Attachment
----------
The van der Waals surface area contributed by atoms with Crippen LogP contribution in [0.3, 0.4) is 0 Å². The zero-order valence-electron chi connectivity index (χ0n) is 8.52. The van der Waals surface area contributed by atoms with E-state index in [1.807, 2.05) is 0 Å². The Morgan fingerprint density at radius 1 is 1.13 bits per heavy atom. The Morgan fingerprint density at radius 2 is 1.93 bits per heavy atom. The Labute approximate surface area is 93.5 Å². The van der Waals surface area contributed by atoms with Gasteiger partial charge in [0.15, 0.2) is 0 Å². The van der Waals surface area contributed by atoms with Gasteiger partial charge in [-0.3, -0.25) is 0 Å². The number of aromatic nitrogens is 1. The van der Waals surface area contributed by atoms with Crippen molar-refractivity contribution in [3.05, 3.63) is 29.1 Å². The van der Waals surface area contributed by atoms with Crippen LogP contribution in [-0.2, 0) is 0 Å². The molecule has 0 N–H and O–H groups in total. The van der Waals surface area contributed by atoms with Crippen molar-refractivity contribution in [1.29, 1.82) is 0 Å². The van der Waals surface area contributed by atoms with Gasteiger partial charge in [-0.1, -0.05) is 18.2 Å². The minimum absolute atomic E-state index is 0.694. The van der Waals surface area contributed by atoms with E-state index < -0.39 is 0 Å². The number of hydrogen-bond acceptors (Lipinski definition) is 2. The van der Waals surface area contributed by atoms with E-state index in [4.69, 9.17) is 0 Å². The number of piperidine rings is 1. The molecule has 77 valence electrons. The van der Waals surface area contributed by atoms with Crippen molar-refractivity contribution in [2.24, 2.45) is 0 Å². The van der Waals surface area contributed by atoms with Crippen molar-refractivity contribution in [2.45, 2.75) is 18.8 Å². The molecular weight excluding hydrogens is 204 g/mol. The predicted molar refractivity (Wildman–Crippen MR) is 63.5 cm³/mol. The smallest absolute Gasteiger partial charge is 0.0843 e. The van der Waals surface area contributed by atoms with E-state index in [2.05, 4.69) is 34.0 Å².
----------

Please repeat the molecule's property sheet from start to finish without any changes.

The van der Waals surface area contributed by atoms with Crippen LogP contribution in [0.3, 0.4) is 0 Å². The zero-order valence-electron chi connectivity index (χ0n) is 8.52. The van der Waals surface area contributed by atoms with E-state index in [1.807, 2.05) is 0 Å². The Morgan fingerprint density at radius 1 is 1.13 bits per heavy atom. The Morgan fingerprint density at radius 2 is 1.93 bits per heavy atom. The Labute approximate surface area is 93.5 Å². The van der Waals surface area contributed by atoms with Gasteiger partial charge in [0.15, 0.2) is 0 Å². The van der Waals surface area contributed by atoms with Gasteiger partial charge in [-0.3, -0.25) is 0 Å². The number of aromatic nitrogens is 1. The van der Waals surface area contributed by atoms with Crippen molar-refractivity contribution in [3.05, 3.63) is 29.1 Å². The van der Waals surface area contributed by atoms with Crippen LogP contribution in [-0.2, 0) is 0 Å². The molecule has 0 N–H and O–H groups in total. The van der Waals surface area contributed by atoms with Crippen molar-refractivity contribution in [1.29, 1.82) is 0 Å². The van der Waals surface area contributed by atoms with Gasteiger partial charge in [-0.1, -0.05) is 18.2 Å². The minimum absolute atomic E-state index is 0.694. The van der Waals surface area contributed by atoms with E-state index < -0.39 is 0 Å². The number of hydrogen-bond acceptors (Lipinski definition) is 2. The van der Waals surface area contributed by atoms with E-state index in [4.69, 9.17) is 0 Å². The number of piperidine rings is 1. The molecule has 77 valence electrons. The van der Waals surface area contributed by atoms with Crippen molar-refractivity contribution in [2.24, 2.45) is 0 Å². The van der Waals surface area contributed by atoms with Crippen molar-refractivity contribution in [2.45, 2.75) is 18.8 Å². The molecular weight excluding hydrogens is 204 g/mol. The predicted molar refractivity (Wildman–Crippen MR) is 63.5 cm³/mol. The smallest absolute Gasteiger partial charge is 0.0843 e. The van der Waals surface area contributed by atoms with E-state index in [2.05, 4.69) is 34.0 Å².